- Netgear has released a set of firmware updates for 11 routers that are vulnerable to remote exploitation.
- There are no workarounds or mitigations for the flaw other than applying the fixing update.
- Those who choose to leave their routers vulnerable may soon face botnet infection trouble.
Netgear, the California-based networking hardware maker, released a set of firmware upgrades for a range of router products, addressing “CVE-2021-40847”. This is a remote code execution flaw via a man-in-the-middle attack that takes place through the Circle Parental Control Service that exists on various Netgear routers.
An attacker could monitor the communication of the circled daemon with the vendor’s update center and send a specially crafted update file to the target device. This would overwrite the legitimate files with potentially malicious code, planting malware on the router.
The vulnerable models are the following:
The fixes released by Netgear are the following:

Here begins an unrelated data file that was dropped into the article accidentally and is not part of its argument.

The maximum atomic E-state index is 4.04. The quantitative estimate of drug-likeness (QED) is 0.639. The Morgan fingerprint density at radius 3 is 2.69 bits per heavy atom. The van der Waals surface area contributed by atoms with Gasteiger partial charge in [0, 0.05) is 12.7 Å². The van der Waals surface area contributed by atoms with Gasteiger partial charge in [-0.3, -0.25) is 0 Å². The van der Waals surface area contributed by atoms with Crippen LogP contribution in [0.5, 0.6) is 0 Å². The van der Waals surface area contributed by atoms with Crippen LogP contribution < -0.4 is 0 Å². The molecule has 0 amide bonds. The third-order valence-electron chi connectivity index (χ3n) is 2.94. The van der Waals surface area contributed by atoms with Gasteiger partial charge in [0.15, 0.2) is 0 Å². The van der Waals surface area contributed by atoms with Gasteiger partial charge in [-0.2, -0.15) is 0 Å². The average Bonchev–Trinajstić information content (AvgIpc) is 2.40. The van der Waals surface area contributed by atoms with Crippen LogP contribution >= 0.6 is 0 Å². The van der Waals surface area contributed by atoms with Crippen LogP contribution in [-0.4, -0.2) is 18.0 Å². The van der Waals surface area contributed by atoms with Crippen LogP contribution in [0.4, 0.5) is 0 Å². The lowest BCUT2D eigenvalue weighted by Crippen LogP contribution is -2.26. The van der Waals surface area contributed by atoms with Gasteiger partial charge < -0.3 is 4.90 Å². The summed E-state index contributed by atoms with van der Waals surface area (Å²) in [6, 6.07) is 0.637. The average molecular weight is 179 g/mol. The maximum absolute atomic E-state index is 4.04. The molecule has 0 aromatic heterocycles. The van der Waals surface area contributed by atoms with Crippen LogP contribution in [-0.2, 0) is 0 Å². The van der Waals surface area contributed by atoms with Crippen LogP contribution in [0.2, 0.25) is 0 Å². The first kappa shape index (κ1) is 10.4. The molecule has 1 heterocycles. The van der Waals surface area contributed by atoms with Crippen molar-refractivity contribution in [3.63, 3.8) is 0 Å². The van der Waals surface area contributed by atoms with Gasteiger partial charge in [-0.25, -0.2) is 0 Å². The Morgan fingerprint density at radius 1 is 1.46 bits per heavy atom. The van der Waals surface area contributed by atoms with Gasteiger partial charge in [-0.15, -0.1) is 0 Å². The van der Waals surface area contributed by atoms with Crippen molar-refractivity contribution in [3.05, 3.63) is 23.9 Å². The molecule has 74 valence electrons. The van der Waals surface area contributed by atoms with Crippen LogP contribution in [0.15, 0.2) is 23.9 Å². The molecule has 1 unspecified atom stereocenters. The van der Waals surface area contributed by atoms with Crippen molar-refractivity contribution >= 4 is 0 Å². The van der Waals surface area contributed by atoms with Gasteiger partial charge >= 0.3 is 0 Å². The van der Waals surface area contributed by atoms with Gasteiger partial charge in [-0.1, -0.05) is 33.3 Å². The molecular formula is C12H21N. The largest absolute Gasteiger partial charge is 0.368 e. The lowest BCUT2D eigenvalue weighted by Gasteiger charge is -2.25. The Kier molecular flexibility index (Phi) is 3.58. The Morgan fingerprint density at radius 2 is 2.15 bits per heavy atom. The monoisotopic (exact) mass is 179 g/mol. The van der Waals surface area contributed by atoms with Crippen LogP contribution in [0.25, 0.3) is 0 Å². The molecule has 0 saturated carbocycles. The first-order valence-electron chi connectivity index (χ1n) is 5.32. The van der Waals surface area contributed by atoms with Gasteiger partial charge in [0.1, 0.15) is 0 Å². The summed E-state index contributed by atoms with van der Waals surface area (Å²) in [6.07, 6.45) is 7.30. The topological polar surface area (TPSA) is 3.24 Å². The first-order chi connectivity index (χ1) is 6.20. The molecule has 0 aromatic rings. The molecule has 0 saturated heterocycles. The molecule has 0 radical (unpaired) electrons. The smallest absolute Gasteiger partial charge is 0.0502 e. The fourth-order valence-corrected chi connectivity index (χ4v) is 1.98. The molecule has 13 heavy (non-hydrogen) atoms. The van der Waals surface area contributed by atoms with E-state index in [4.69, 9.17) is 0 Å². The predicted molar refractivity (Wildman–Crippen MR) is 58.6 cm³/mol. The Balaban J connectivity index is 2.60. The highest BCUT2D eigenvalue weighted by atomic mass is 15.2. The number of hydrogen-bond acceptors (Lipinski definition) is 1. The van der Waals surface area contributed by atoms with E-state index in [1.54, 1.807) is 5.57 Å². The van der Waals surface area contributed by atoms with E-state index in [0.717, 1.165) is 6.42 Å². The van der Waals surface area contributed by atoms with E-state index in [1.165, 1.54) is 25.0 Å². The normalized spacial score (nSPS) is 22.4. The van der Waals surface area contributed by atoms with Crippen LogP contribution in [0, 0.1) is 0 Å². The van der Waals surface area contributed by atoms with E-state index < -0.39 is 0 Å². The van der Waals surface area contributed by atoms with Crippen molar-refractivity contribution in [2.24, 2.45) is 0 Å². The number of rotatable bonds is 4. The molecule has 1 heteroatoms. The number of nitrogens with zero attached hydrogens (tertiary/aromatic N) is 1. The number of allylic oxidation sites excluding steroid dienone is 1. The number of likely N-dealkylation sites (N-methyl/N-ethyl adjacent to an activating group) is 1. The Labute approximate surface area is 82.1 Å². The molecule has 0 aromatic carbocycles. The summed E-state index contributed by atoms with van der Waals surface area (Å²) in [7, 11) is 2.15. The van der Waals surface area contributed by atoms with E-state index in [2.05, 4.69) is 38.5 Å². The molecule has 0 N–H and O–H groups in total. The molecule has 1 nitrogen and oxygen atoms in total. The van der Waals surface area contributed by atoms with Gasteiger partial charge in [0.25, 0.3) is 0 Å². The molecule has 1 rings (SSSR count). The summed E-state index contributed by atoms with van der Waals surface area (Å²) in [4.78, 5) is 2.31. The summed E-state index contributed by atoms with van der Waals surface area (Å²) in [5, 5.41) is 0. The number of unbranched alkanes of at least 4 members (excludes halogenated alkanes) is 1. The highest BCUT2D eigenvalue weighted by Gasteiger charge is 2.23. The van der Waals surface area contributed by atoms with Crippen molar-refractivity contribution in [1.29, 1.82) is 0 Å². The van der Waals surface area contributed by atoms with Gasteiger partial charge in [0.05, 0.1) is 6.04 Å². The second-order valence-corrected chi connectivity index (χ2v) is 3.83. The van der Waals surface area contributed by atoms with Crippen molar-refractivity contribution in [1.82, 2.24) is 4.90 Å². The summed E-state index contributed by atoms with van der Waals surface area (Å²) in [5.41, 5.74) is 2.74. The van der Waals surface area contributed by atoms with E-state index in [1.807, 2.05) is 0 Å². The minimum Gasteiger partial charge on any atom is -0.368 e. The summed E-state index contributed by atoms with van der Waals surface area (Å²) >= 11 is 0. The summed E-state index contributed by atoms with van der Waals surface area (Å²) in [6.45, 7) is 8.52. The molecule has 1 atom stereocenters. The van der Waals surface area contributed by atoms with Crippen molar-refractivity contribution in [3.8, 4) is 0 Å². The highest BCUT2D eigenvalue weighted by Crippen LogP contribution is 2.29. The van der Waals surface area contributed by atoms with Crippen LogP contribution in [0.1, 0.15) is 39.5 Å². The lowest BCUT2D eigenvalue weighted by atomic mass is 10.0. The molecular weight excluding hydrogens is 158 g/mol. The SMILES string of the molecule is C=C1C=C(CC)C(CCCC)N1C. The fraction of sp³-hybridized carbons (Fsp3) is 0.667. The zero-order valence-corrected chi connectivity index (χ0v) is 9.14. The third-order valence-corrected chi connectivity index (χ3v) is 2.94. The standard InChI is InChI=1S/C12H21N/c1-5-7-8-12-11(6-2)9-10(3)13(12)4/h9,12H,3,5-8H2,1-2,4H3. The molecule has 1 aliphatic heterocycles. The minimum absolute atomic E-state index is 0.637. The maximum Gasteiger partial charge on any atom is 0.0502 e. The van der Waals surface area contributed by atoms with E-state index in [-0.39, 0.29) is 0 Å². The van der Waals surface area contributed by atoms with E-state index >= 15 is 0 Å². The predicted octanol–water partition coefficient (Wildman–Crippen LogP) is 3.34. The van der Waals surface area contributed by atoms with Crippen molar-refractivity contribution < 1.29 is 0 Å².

- R6400v2 fixed in firmware version 188.8.131.52
- R6700 fixed in firmware version 184.108.40.206
- R6700v3 fixed in firmware version 220.127.116.11
- R6900 fixed in firmware version 18.104.22.168
- R6900P fixed in firmware version 3.3.142_HOTFIX
- R7000 fixed in firmware version 22.214.171.124
- R7000P fixed in firmware version 126.96.36.199_HOTFIX
- R7850 fixed in firmware version 188.8.131.52
- R7900 fixed in firmware version 184.108.40.206
- R8000 fixed in firmware version 220.127.116.11
- RS400 fixed in firmware version 18.104.22.168
If you’re using one of the above, make sure to visit Netgear’s support page, find the right firmware update package for your model, and then download and install it. Instructions on how to perform firmware updates are included in the download pack.
The flaw has a severity score of 8.1 according to CVSS v3.0, so it is classified as “highly” important. Exploiting this vulnerability may lead to taking complete control of the affected system. This means you cannot afford to delay the application of the firmware patch. Keep in mind that botnet developers are very quick to incorporate exploits for published vulnerabilities that affect a large number of widely deployed network tools, and this flaw is an amazing candidate for that.